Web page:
Ottawa, October 17, 2017 – The Canadian cement and concrete industry is converging on Parliament Hill over the next two days, meeting with Ministers, Members of Parliament, Senators and senior civil servants to convey the importance of its contribution to the economic prosperity of communities across the country and to helping Canadians face the twin challenges of reducing carbon emissions and adapting to climate change.
“The cement and concrete industry is uniquely positioned to help all levels of government in Canada achieve their climate change priorities, while also ensuring best value for money invested,” says Michael McSweeney, President and CEO of the Cement Association of Canada. “The materials we produce – concrete and concrete products – are essential to all public infrastructure projects due to their renowned strength, durability, resilience and versatility. Far less well known is that our sector is also leading the clean economy transition, improving our environmental profile through constant innovation, and rapidly emerging as a massive cleantech opportunity for Canada to leverage.”
More than 60 industry delegates hailing from all regions across the country and representing the broad spectrum of cement and concrete manufacturers in Canada are gathering on Parliament Hill. The delegation includes the CEOs of Canada’s cement industry and representatives from the ready mixed concrete, insulated concrete forms, masonry, precast concrete and precast concrete pipe sectors.
In their meetings with elected officials and senior civil servants, the delegates will highlight:
- the enormous economic benefits provided by the cement and concrete industry to local communities
- how using a “three-screen” lifecycle criteria for federally funded infrastructure investments before the funds are transferred to provincial and municipal governments will help ensure the taxpayers’ investment in infrastructure is spent most appropriately.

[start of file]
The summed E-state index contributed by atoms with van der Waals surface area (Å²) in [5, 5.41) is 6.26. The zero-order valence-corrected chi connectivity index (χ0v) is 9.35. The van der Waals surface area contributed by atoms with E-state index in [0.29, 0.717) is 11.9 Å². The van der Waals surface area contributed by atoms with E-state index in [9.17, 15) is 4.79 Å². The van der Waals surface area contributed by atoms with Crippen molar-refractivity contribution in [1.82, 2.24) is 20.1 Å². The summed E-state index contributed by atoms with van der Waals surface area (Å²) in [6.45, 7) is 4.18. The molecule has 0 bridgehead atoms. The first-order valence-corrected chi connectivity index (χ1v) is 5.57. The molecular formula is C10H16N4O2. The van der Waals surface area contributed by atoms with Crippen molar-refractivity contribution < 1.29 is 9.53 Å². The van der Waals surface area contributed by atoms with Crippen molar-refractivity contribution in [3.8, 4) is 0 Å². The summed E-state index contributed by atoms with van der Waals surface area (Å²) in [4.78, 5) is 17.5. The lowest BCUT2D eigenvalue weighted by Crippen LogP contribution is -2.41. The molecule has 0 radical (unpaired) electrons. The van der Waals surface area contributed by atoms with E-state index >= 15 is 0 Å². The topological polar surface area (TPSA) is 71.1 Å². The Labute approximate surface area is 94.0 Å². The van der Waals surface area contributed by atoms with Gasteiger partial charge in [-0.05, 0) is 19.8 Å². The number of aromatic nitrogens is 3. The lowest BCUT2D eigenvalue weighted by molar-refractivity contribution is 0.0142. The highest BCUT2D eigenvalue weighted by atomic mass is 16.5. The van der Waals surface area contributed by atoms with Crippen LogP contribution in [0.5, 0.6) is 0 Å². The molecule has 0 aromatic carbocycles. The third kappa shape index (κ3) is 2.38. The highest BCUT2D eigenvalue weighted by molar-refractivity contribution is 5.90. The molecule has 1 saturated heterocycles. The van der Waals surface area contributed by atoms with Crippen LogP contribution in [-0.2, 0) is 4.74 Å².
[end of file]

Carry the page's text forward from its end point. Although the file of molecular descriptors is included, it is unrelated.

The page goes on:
These three screens are:
- Lifecycle Cost Assessment: using building materials that last the longest
- Lifecycle Assessment: choosing building materials that deliver the lowest carbon footprint
- Best Available Solution: using the best available approaches, technologies or designs.
“As the federal government embarks on an unprecedented level of investment in public infrastructure, it is incumbent upon us to ensure that our country’s leaders are fully aware of the vital role our industry can play in the transition to a low-carbon, climate-resilient economy,” adds Mr. McSweeney. “Our delegation on the Hill this week will do just that.”
The concrete industry is a major, indispensable participant in Canada’s economy, contributing over 151,000 direct and indirect jobs across the country and $73 billion in direct, indirect and induced economic impact. It is present in virtually every community across the country.
About the Cement Association of Canada
The Cement Association of Canada (CAC) is the voice of Canada’s cement manufacturers. The industry provides a reliable, domestic supply of cement required to build Canada’s communities and critical infrastructure. The CAC and its members are committed to the environmentally responsible manufacturing of cement and concrete products. The CAC’s members are: Ciment Québec Inc., Colacem Canada, CRH Canada Group, Federal White Cement Ltd., Lafarge Canada Inc., Lehigh Hanson Canada and St Marys Cement – A Votorantim Cimentos Company. The cement and concrete industry’s contribution to the Canadian economy is estimated to be $73 billion in direct, indirect and induced impact, and 151,000 direct and indirect jobs.
About the Concrete Council of Canada
Founded in 2013, the Concrete Council of Canada is an organization of national and provincial associations bringing together representatives from the full spectrum of cement and concrete manufacturers across Canada. The Council’s mission is to advance the industry’s leadership in sustainable construction and promote the social, environmental and economic value of concrete, concrete products and concrete systems in Canada.
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